Going Organic Doesn’t Have to Be Expensive or Complicated
Nowadays it doesn’t come as a revelation to anybody that even seemingly healthy food (fruit, vegetables, lean meats, etc.) mass-produced in industrial farms is far from being, well, healthy. Following the desire to achieve a high and fast output, they pump the animals with antibiotics and hormones and force-fed grain. The plants are constantly sprayed with chemicals to protect them from diseases and vermin as well. While this approach allows for plentiful and cheap foodstuffs, it is disastrous for their overall quality – and in such a situation going organic and growing your food turns from a pretentious hobby into a necessity in an eye blink.
But how does one go about doing it? Let’s take a look.
While this method offers awesome opportunities for anybody who wants to go organic, it is sadly hardly can be called a viable solution for the vast majority of Americans. Even if you leave in the country, it doesn’t mean going down this path is going to be easy, as it requires large up-front investments and a great deal of effort in the process. Tradeoffs are huge – but you probably shouldn’t attempt it unless you are sure you can pull it off.
Probably the simplest and the most efficient thing you can do, as it is cheap to implement, relatively easy to sustain and gives a constant yield: you don’t just get meat but eggs as well, and unlike with those bought at a supermarket, you always know what the hens who produce them eat. It doesn’t have to be purely utilitarian as well – a properly built chicken coop will make your backyard even more attractive, giving it this precious rustic look. Some models of chicken coops can even be quite efficiently kept in a city.
Another easily workable solution. If you live in a suburb, you can plant a little kitchen garden and grow most greens and vegetables you are going to need and, again, such an arrangement doesn’t have to look ugly – take care of it properly, and it will only improve the scenic outlook. In addition to the direct benefits, tending to it makes for a very satisfying and pleasant hobby.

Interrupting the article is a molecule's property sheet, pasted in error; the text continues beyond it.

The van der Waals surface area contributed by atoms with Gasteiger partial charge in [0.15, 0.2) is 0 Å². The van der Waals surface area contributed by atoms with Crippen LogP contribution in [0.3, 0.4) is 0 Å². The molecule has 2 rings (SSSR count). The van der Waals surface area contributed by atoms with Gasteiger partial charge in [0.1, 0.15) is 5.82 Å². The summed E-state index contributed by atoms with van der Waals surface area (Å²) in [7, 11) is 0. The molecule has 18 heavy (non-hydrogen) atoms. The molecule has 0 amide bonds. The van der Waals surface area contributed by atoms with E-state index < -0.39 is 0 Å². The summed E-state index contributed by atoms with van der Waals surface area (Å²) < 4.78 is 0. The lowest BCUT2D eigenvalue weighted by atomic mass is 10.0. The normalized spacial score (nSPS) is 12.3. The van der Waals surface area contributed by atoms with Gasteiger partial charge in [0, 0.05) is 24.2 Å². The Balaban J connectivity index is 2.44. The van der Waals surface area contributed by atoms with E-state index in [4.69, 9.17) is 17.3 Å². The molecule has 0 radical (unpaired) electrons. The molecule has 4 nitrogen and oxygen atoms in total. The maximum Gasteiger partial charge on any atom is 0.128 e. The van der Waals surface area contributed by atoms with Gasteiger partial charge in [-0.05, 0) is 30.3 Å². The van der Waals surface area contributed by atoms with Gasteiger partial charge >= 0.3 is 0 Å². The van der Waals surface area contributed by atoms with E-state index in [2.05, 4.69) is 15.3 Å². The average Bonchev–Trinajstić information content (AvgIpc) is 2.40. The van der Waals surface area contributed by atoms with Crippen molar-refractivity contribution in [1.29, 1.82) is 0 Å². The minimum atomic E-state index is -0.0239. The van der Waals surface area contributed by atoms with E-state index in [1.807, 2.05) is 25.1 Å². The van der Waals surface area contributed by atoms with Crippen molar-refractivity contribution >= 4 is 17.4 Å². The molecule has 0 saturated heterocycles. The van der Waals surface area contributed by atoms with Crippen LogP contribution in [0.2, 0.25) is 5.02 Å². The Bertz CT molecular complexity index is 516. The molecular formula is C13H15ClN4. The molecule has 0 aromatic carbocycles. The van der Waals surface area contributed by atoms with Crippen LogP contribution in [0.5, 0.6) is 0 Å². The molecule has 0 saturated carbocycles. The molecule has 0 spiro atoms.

It may not look like a very significant step towards a more organic diet, but most people with experience in this area suggest that you should start with baby steps and work on them. Things like mustard, horseradish, garlic, basil, dill, caraway and so on aren’t hard to grow, occupy little space (some of them you can easily grow on a windowsill in a city) and make for an excellent start towards a more mindful approach to eating.
For some reason, mushrooms aren’t usually what people first think about when they consider growing their food, but in many situations, they are much more viable than any alternative. Growing mushrooms is vastly different than growing vegetables and takes getting used to, but the tradeoffs are worth overcoming the difficulties. Mushrooms are a healthy addition to many meals, don’t contain fat, are low in calories and chock-full of antioxidants, vitamins, and minerals. An ideal place to grow them is in the basement – you can organize an entire small mushroom farm this way – but even space under a sink will do in a pinch.
Going organic by growing your food may seem complicated at first, but the prospects of eating home-grown produce are more than enough to tip the scales – it is ecologically safe, contains higher nutrient counts and, in general, is better for your health. And once you’ve started, it’ll grow easier with practice.
Author: Melissa Burns